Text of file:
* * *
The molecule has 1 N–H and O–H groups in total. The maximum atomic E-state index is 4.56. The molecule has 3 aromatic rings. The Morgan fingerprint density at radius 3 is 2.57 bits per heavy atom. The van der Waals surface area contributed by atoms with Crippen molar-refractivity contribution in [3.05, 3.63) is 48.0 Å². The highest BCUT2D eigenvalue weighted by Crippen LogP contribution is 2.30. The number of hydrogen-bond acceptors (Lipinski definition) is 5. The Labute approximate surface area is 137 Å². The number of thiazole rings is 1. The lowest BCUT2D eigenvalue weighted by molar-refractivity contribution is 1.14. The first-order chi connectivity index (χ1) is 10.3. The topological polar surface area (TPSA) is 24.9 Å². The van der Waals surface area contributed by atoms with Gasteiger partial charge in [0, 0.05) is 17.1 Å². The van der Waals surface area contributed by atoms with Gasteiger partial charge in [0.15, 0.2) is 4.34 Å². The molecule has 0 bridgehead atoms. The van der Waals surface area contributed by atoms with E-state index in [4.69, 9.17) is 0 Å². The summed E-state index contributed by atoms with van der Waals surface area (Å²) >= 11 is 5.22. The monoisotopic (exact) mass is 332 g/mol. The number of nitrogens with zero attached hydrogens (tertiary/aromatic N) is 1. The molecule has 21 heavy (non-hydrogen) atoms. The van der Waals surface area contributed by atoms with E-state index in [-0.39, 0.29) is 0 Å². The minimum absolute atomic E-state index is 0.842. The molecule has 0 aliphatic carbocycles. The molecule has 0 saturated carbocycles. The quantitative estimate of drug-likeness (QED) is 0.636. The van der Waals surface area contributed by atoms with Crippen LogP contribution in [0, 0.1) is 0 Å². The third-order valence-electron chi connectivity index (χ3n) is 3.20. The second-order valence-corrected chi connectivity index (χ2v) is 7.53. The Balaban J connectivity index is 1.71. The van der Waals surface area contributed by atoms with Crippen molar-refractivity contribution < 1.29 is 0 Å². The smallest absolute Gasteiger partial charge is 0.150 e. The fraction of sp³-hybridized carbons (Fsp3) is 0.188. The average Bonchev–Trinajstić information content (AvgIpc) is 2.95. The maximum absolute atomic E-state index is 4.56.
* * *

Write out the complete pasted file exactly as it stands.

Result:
The molecule has 1 N–H and O–H groups in total. The maximum atomic E-state index is 4.56. The molecule has 3 aromatic rings. The Morgan fingerprint density at radius 3 is 2.57 bits per heavy atom. The van der Waals surface area contributed by atoms with Crippen molar-refractivity contribution in [3.05, 3.63) is 48.0 Å². The highest BCUT2D eigenvalue weighted by Crippen LogP contribution is 2.30. The number of hydrogen-bond acceptors (Lipinski definition) is 5. The Labute approximate surface area is 137 Å². The number of thiazole rings is 1. The lowest BCUT2D eigenvalue weighted by molar-refractivity contribution is 1.14. The first-order chi connectivity index (χ1) is 10.3. The topological polar surface area (TPSA) is 24.9 Å². The van der Waals surface area contributed by atoms with Gasteiger partial charge in [0, 0.05) is 17.1 Å². The van der Waals surface area contributed by atoms with Gasteiger partial charge in [0.15, 0.2) is 4.34 Å². The molecule has 0 bridgehead atoms. The van der Waals surface area contributed by atoms with E-state index in [4.69, 9.17) is 0 Å². The summed E-state index contributed by atoms with van der Waals surface area (Å²) >= 11 is 5.22. The monoisotopic (exact) mass is 332 g/mol. The number of nitrogens with zero attached hydrogens (tertiary/aromatic N) is 1. The molecule has 21 heavy (non-hydrogen) atoms. The van der Waals surface area contributed by atoms with E-state index in [-0.39, 0.29) is 0 Å². The minimum absolute atomic E-state index is 0.842. The molecule has 0 aliphatic carbocycles. The molecule has 0 saturated carbocycles. The quantitative estimate of drug-likeness (QED) is 0.636. The van der Waals surface area contributed by atoms with Crippen LogP contribution in [0, 0.1) is 0 Å². The third-order valence-electron chi connectivity index (χ3n) is 3.20. The second-order valence-corrected chi connectivity index (χ2v) is 7.53. The Balaban J connectivity index is 1.71. The van der Waals surface area contributed by atoms with Crippen molar-refractivity contribution < 1.29 is 0 Å². The smallest absolute Gasteiger partial charge is 0.150 e. The fraction of sp³-hybridized carbons (Fsp3) is 0.188. The average Bonchev–Trinajstić information content (AvgIpc) is 2.95. The maximum absolute atomic E-state index is 4.56.